It was then that I came across an email from the car dealership where I had gotten my car serviced 3 months ago. The email had thanked me for coming in for my service and asked me to take a “quick” survey about my experience. I remember starting the “quick” survey then dropping out after 8 minutes with no end in sight. It was false advertising! I guess I would have been more inclined to finish the survey if it was presented differently. As a respondent I want to know what I’m getting into before I’m 8 minutes in.
I did end up deleting the email but next time around I would take the survey knowing I need a few more minutes to complete it. It might be partly because I work within the market research industry, but mostly because I think the dealership did a great job and I was looking forward to giving my feedback. It’s also important for me to give my opinion on something that could ultimately affect me.
But the company missed out on my opinion this time around, just because they didn’t take the time to let me know what to expect.
written by Rosie Greening
Oh dear. A few too many times recently, I have seen surveys which are just not fair. You know the ones I mean. You’ve taken surveys like this before and commented how badly written the question was. You have struggled to answer the same barrage of questions about ten different concepts one after the other. You have not understood the question – and (some of) you are researchers.
Surveys should be easy. We may not be able to make them enjoyable, (I mean, who really wants to talk about toilet paper?) but we shouldn’t make it hard for people to help us.
A couple of years ago, I went to a conference about the future of research, which also, unsurprisingly included some comments on the past. Years ago, one company used to send their new hires out (all of them without exception) on compulsory fieldwork – face to face, in the street, testing the questionnaires they had designed. The speaker commented on just how much better it made him, at simplifying things. I think this is a very good rule to apply. If you can’t read the question out loud, and be easily understood, then perhaps it is too complex? Obviously this would not work for every survey, but perhaps an interesting (old) new way to pilot your 30 minute questionnaires?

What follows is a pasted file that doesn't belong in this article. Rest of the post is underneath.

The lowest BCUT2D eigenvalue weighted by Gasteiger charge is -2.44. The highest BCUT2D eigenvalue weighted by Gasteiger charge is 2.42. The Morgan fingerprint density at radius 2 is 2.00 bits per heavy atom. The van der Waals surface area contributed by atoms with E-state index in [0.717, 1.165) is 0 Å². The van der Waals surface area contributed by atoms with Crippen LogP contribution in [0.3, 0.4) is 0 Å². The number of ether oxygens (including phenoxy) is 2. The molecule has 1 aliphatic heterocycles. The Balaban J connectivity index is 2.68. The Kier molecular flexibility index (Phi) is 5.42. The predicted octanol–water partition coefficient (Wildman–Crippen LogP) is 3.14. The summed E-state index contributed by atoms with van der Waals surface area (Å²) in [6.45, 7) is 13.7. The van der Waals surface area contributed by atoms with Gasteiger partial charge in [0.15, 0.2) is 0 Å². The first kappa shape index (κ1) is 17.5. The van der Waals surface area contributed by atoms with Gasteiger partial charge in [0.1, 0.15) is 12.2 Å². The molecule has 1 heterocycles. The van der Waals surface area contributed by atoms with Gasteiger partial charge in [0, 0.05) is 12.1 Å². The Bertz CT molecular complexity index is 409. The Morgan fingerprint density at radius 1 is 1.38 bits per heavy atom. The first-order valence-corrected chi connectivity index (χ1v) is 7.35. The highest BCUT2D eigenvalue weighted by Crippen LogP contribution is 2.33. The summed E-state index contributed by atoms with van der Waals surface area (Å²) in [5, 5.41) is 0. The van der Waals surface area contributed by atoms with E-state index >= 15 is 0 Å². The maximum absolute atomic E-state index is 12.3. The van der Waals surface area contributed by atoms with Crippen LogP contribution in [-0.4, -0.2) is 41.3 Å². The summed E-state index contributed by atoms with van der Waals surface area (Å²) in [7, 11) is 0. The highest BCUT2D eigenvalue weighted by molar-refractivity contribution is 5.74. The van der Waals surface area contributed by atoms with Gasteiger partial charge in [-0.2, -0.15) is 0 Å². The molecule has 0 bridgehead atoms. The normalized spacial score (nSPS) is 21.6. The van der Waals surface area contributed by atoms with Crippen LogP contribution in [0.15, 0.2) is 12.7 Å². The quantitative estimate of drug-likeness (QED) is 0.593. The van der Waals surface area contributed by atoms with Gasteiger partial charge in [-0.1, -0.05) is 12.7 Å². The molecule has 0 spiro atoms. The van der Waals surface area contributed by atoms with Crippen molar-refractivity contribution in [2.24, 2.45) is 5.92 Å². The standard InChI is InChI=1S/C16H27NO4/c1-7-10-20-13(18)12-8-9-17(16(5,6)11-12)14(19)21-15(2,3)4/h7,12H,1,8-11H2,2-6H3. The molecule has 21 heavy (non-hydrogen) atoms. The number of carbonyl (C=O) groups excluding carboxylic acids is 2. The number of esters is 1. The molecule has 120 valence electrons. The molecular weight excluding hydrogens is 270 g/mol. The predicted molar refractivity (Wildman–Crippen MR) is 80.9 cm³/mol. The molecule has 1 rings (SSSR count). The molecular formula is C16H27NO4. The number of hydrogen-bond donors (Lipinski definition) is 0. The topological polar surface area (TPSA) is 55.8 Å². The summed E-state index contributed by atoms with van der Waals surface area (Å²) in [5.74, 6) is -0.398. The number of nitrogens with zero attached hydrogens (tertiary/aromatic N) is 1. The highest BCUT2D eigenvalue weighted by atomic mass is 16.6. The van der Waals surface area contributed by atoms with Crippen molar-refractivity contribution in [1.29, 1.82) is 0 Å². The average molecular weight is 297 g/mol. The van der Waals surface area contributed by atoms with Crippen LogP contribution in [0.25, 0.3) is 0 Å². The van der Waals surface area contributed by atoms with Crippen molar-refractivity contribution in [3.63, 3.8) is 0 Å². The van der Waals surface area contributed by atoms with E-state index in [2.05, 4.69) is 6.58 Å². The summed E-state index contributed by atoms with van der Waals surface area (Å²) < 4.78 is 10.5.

Every few years the focus of research shifts, or cycles through various concerns: quality, response rates, response times, price and so on. Perhaps it is time for the focus came back to the respondent?
At SSI we use the QUEST score to ensure everyone is having a good experience. We do this, by giving our respondents the chance to give feedback at the end of every survey. Even with the most rigorous testing, sometimes we get questionnaires wrong, and with respondent feedback, we can catch this after soft launch. Not only can we see where respondents are dropping out but we can see what they are saying about the survey. The scores are available when we send our debrief pack, after we complete a study. So important it is to us, that we even give prizes to the companies who have the best QUEST scores at the end of the year!
written by Jackie Lorch
As researchers, we often seek quite complex information from people and some of the most challenging questions we ask involve describing things by numbers.
I remember seeing a survey once which asked: What is the capacity of your refrigerator in cubic feet? I challenge anyone to get this right without looking up the model number online to find out.
If we think the capacity of a refrigerator is a confusing number to think about, it doesn’t remotely compare to the challenge of answering the question: How big is the universe?
No one knows how big the universe is, but just describing the size of the observable universe can quickly tie us up in knots, since it’s about 93,000,000,000 light years across.
A better way to think about it is to anchor it to something that’s easier to visualize. A recent article in Wired magazine, suggests: “Place a penny down in front of you. If our sun were the size of that penny, the nearest star, Alpha Centauri, would be 350 miles away…at this scale, the Milky Way galaxy would be 7.5 million miles across.” That 7.5 million miles is the tiny dot at the center of the observable universe in the picture from Wired below:
The only way to start to grasp these enormities is by anchoring and comparison. The Hayden Planetarium at the Natural History Museum in New York does a fantastic job of this in their “Scales of the Universe” exhibit, where different sized objects illustrate the relative size of cosmic and human items.
To get back to the “size-of-the-fridge” example: rather than asking people for an answer in cubic feet, we need to anchor the question in something concrete that a respondent can relate to. The most obvious anchor is a photo of different refrigerator models. Another might be the height and width of the refrigerator.
Whether we’re explaining the size of the universe or gathering the sizes of kitchen appliances, it’s worth taking the time to think about how we can make our concepts relatable to the people we’re talking to–we’re sure to get our point across better if we do.
written by Jackie Lorch
Here are a couple of real examples from surveys I saw this week (Note: some minor details have been changed to preserve anonymity).
A label on the scale which doesn’t match the question:
A yes/no question with an agree/disagree scale:
One wonders what the center point is supposed to mean in this example: “I neither agree nor disagree that I received a confirmation”? Is that like “taking the fifth” on a survey? That’s probably behavior that would get you branded as a “bad respondent”!
As sample providers we see these things all the time. Our conundrum is how to react.
Refuse to field until it’s fixed? But we don’t want to be difficult. And we’re conscious that we’re not researchers ourselves. Is speaking up overstepping our role?
We expect our participants to answer carefully. But really, why should they, when so often we don’t ask carefully?